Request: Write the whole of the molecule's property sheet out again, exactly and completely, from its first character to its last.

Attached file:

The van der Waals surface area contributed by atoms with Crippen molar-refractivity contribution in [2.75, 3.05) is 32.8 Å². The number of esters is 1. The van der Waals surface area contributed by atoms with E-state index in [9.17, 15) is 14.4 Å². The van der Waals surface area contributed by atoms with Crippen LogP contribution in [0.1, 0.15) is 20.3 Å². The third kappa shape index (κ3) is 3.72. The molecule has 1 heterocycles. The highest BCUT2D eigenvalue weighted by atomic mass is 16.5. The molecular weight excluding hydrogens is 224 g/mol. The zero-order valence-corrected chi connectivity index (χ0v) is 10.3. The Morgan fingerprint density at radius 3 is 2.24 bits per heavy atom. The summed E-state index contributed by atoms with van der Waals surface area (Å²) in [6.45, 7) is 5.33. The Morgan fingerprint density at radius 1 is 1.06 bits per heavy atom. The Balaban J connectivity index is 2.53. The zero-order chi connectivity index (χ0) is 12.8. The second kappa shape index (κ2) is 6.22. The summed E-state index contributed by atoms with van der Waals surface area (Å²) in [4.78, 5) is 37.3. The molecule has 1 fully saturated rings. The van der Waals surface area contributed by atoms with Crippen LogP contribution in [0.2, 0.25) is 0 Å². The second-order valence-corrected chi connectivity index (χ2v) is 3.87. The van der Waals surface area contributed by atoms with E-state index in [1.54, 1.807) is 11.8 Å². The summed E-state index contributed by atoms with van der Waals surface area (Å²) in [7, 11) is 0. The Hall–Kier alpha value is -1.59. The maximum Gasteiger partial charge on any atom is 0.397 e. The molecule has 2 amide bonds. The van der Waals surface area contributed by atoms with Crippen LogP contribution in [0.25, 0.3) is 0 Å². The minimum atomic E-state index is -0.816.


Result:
The van der Waals surface area contributed by atoms with Crippen molar-refractivity contribution in [2.75, 3.05) is 32.8 Å². The number of esters is 1. The van der Waals surface area contributed by atoms with E-state index in [9.17, 15) is 14.4 Å². The van der Waals surface area contributed by atoms with Crippen LogP contribution in [0.1, 0.15) is 20.3 Å². The third kappa shape index (κ3) is 3.72. The molecule has 1 heterocycles. The highest BCUT2D eigenvalue weighted by atomic mass is 16.5. The molecular weight excluding hydrogens is 224 g/mol. The zero-order valence-corrected chi connectivity index (χ0v) is 10.3. The Morgan fingerprint density at radius 3 is 2.24 bits per heavy atom. The summed E-state index contributed by atoms with van der Waals surface area (Å²) in [6.45, 7) is 5.33. The Morgan fingerprint density at radius 1 is 1.06 bits per heavy atom. The Balaban J connectivity index is 2.53. The zero-order chi connectivity index (χ0) is 12.8. The second kappa shape index (κ2) is 6.22. The summed E-state index contributed by atoms with van der Waals surface area (Å²) in [4.78, 5) is 37.3. The molecule has 1 fully saturated rings. The van der Waals surface area contributed by atoms with Crippen LogP contribution in [0.2, 0.25) is 0 Å². The second-order valence-corrected chi connectivity index (χ2v) is 3.87. The van der Waals surface area contributed by atoms with E-state index in [1.54, 1.807) is 11.8 Å². The summed E-state index contributed by atoms with van der Waals surface area (Å²) in [7, 11) is 0. The Hall–Kier alpha value is -1.59. The maximum Gasteiger partial charge on any atom is 0.397 e. The molecule has 2 amide bonds. The van der Waals surface area contributed by atoms with Crippen LogP contribution in [0.25, 0.3) is 0 Å². The minimum atomic E-state index is -0.816.